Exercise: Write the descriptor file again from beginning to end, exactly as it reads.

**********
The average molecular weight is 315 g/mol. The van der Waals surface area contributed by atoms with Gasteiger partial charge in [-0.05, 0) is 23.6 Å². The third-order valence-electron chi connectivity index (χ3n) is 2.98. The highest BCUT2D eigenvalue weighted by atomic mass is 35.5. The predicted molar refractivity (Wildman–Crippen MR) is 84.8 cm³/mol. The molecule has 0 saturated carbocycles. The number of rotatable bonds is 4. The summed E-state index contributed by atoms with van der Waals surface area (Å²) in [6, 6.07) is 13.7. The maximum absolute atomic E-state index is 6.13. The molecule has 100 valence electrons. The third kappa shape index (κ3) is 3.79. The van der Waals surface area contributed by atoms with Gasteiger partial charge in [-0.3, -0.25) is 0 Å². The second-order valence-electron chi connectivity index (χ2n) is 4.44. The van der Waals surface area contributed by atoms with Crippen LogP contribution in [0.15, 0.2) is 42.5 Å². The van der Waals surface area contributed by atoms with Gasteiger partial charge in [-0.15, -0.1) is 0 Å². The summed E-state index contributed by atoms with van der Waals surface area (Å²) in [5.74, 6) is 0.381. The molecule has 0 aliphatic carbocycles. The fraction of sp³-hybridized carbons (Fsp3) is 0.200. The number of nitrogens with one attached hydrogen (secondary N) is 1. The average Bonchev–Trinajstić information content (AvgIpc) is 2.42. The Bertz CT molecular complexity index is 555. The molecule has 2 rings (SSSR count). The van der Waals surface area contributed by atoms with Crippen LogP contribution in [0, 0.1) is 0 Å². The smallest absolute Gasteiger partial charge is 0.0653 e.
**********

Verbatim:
The average molecular weight is 315 g/mol. The van der Waals surface area contributed by atoms with Gasteiger partial charge in [-0.05, 0) is 23.6 Å². The third-order valence-electron chi connectivity index (χ3n) is 2.98. The highest BCUT2D eigenvalue weighted by atomic mass is 35.5. The predicted molar refractivity (Wildman–Crippen MR) is 84.8 cm³/mol. The molecule has 0 saturated carbocycles. The number of rotatable bonds is 4. The summed E-state index contributed by atoms with van der Waals surface area (Å²) in [6, 6.07) is 13.7. The maximum absolute atomic E-state index is 6.13. The molecule has 100 valence electrons. The third kappa shape index (κ3) is 3.79. The van der Waals surface area contributed by atoms with Gasteiger partial charge in [-0.3, -0.25) is 0 Å². The second-order valence-electron chi connectivity index (χ2n) is 4.44. The van der Waals surface area contributed by atoms with Crippen LogP contribution in [0.15, 0.2) is 42.5 Å². The van der Waals surface area contributed by atoms with Gasteiger partial charge in [-0.15, -0.1) is 0 Å². The summed E-state index contributed by atoms with van der Waals surface area (Å²) in [5.74, 6) is 0.381. The molecule has 0 aliphatic carbocycles. The fraction of sp³-hybridized carbons (Fsp3) is 0.200. The number of nitrogens with one attached hydrogen (secondary N) is 1. The average Bonchev–Trinajstić information content (AvgIpc) is 2.42. The Bertz CT molecular complexity index is 555. The molecule has 2 rings (SSSR count). The van der Waals surface area contributed by atoms with Crippen LogP contribution in [0, 0.1) is 0 Å². The smallest absolute Gasteiger partial charge is 0.0653 e.